“My faith is a source of strength and comfort to me, as religious beliefs are to hundreds of millions of people around the world. So my decision to sever my ties with the Southern Baptist Convention, after six decades, was painful and difficult.” – Jimmy Carter, 39th President of the US.
Women and girls have been discriminated against for too long in a twisted interpretation of the word of God.
I’ve always admired former President Jimmy Carter, not only for his many humanitarian endeavors through the years, but for his role as the Voice of Reason in a world of political and moral chaos. After reading his words in the following article, published recently in The Age I am convinced he is a true hero of our time. -P. Cuzco
By Jimmy Carter
I HAVE been a practising Christian all my life and a deacon and Bible teacher for many years. My faith is a source of strength and comfort to me, as religious beliefs are to hundreds of millions of people around the world. So my decision to sever my ties with the Southern Baptist Convention, after six decades, was painful and difficult. It was, however, an unavoidable decision when the convention’s leaders, quoting a few carefully selected Bible verses and claiming that Eve was created second to Adam and was responsible for original sin, ordained that women must be “subservient” to their husbands and prohibited from serving as deacons, pastors or chaplains in the military service.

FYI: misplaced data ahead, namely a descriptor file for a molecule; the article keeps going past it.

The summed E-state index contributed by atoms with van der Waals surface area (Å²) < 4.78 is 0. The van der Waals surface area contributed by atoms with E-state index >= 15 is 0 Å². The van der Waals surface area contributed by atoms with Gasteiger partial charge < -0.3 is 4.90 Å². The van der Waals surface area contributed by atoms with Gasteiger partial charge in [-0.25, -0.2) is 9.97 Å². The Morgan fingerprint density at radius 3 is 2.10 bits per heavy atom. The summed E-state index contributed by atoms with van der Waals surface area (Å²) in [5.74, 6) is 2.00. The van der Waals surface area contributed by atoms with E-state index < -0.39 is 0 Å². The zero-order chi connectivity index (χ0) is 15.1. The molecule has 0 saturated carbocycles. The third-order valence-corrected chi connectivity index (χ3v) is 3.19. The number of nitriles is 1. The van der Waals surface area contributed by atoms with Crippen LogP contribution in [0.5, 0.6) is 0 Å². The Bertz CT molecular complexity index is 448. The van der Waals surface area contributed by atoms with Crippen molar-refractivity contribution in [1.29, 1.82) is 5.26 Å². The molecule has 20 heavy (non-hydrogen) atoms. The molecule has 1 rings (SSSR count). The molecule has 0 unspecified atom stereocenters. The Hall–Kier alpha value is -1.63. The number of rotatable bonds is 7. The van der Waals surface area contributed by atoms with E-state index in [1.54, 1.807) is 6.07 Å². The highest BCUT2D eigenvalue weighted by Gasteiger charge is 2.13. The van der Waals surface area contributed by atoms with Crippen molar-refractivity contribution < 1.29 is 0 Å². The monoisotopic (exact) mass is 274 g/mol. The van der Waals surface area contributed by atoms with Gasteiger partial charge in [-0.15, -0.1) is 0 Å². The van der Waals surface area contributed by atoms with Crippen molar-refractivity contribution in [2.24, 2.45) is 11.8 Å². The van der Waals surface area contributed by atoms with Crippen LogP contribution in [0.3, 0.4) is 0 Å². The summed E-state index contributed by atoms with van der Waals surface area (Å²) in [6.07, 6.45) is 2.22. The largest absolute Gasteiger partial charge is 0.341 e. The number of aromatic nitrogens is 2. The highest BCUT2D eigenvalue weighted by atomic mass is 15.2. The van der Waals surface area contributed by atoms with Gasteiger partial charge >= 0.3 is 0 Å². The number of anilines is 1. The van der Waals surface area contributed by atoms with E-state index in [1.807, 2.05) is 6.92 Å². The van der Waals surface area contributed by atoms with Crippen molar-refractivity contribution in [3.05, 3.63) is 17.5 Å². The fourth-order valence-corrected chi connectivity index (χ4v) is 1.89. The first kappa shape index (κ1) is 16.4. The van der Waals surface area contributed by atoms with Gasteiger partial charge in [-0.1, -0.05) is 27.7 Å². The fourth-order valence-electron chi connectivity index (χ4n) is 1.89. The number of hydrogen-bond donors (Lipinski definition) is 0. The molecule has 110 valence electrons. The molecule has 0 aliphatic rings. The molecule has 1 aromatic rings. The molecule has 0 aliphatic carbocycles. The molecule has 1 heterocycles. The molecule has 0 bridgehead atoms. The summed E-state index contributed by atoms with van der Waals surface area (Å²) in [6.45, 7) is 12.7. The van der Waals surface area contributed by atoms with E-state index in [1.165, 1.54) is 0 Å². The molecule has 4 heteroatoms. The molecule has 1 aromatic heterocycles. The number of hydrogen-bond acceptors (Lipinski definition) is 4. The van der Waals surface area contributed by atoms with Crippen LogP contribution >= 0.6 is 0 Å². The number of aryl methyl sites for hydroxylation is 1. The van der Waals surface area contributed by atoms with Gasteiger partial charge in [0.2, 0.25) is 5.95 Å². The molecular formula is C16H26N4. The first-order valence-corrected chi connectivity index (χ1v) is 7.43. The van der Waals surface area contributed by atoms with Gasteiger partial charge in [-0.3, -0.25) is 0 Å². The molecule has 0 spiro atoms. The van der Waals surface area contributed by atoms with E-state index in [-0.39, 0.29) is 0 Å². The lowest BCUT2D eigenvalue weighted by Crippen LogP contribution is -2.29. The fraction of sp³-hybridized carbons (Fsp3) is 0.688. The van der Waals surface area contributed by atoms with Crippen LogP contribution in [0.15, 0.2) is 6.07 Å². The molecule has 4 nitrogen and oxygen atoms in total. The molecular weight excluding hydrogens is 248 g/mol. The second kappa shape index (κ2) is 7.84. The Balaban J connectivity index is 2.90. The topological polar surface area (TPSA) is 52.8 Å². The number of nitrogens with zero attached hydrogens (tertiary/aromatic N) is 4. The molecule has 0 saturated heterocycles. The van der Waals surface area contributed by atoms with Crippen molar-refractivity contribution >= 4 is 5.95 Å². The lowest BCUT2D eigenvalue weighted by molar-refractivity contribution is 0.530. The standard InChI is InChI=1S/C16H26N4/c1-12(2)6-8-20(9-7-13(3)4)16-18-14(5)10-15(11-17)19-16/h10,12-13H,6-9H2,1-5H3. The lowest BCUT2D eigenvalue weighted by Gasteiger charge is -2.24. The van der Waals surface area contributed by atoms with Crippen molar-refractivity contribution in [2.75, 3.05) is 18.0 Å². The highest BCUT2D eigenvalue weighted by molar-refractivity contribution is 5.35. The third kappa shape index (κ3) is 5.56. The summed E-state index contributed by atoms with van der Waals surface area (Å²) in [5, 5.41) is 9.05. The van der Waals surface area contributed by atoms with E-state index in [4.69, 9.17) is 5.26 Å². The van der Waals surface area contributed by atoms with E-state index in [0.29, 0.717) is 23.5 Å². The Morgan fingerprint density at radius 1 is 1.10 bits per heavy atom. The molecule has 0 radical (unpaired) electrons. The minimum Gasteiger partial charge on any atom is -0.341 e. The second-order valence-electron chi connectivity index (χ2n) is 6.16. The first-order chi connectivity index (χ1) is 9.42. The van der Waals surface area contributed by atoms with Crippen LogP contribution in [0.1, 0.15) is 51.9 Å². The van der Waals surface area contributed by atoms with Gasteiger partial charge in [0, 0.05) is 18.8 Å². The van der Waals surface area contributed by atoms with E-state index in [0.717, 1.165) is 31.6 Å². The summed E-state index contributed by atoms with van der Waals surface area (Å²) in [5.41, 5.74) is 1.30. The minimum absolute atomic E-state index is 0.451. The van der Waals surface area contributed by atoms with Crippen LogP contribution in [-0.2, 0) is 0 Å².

This view that women are somehow inferior to men is not restricted to one religion or belief. Women are prevented from playing a full and equal role in many faiths. Nor, tragically, does its influence stop at the walls of the church, mosque, synagogue or temple. This discrimination, unjustifiably attributed to a Higher Authority, has provided a reason or excuse for the deprivation of women’s equal rights across the world for centuries.
At its most repugnant, the belief that women must be subjugated to the wishes of men excuses slavery, violence, forced prostitution, genital mutilation and national laws that omit rape as a crime. But it also costs many millions of girls and women control over their own bodies and lives, and continues to deny them fair access to education, health, employment and influence within their own communities.